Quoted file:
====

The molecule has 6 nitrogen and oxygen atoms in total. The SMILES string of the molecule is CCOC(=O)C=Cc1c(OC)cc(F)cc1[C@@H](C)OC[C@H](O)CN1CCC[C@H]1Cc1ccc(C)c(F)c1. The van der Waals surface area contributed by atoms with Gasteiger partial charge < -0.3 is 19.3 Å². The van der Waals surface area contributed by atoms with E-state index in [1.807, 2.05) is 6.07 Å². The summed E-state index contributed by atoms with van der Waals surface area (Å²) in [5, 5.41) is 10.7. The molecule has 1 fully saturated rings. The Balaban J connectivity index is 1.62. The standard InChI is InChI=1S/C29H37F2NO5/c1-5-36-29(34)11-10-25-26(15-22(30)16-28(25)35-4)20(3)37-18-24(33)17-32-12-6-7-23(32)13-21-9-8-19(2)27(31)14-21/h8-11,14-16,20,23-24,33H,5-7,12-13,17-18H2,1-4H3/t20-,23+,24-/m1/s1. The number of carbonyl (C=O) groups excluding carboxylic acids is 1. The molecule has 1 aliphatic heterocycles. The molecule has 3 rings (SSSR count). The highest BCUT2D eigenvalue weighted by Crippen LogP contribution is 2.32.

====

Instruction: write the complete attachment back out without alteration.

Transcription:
The molecule has 6 nitrogen and oxygen atoms in total. The SMILES string of the molecule is CCOC(=O)C=Cc1c(OC)cc(F)cc1[C@@H](C)OC[C@H](O)CN1CCC[C@H]1Cc1ccc(C)c(F)c1. The van der Waals surface area contributed by atoms with Gasteiger partial charge < -0.3 is 19.3 Å². The van der Waals surface area contributed by atoms with E-state index in [1.807, 2.05) is 6.07 Å². The summed E-state index contributed by atoms with van der Waals surface area (Å²) in [5, 5.41) is 10.7. The molecule has 1 fully saturated rings. The Balaban J connectivity index is 1.62. The standard InChI is InChI=1S/C29H37F2NO5/c1-5-36-29(34)11-10-25-26(15-22(30)16-28(25)35-4)20(3)37-18-24(33)17-32-12-6-7-23(32)13-21-9-8-19(2)27(31)14-21/h8-11,14-16,20,23-24,33H,5-7,12-13,17-18H2,1-4H3/t20-,23+,24-/m1/s1. The number of carbonyl (C=O) groups excluding carboxylic acids is 1. The molecule has 1 aliphatic heterocycles. The molecule has 3 rings (SSSR count). The highest BCUT2D eigenvalue weighted by Crippen LogP contribution is 2.32.